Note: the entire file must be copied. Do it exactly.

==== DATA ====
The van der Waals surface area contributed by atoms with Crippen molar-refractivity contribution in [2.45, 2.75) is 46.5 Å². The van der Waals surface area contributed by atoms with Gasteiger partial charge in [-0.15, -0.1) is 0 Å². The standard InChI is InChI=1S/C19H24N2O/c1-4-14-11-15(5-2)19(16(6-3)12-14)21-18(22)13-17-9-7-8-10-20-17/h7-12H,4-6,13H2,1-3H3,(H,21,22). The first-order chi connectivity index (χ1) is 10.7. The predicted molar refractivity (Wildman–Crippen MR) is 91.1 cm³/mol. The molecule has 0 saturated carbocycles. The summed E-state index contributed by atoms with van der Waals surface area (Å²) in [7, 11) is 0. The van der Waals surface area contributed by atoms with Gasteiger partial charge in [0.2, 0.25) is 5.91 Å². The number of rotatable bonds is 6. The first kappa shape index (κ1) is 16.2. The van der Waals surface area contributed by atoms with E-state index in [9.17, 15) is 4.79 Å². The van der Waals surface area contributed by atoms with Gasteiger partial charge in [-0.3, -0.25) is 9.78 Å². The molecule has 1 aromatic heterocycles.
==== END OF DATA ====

The van der Waals surface area contributed by atoms with Crippen molar-refractivity contribution in [2.45, 2.75) is 46.5 Å². The van der Waals surface area contributed by atoms with Gasteiger partial charge in [-0.15, -0.1) is 0 Å². The standard InChI is InChI=1S/C19H24N2O/c1-4-14-11-15(5-2)19(16(6-3)12-14)21-18(22)13-17-9-7-8-10-20-17/h7-12H,4-6,13H2,1-3H3,(H,21,22). The first-order chi connectivity index (χ1) is 10.7. The predicted molar refractivity (Wildman–Crippen MR) is 91.1 cm³/mol. The molecule has 0 saturated carbocycles. The summed E-state index contributed by atoms with van der Waals surface area (Å²) in [7, 11) is 0. The van der Waals surface area contributed by atoms with Gasteiger partial charge in [0.2, 0.25) is 5.91 Å². The number of rotatable bonds is 6. The first kappa shape index (κ1) is 16.2. The van der Waals surface area contributed by atoms with E-state index in [9.17, 15) is 4.79 Å². The van der Waals surface area contributed by atoms with Gasteiger partial charge in [-0.3, -0.25) is 9.78 Å². The molecule has 1 aromatic heterocycles.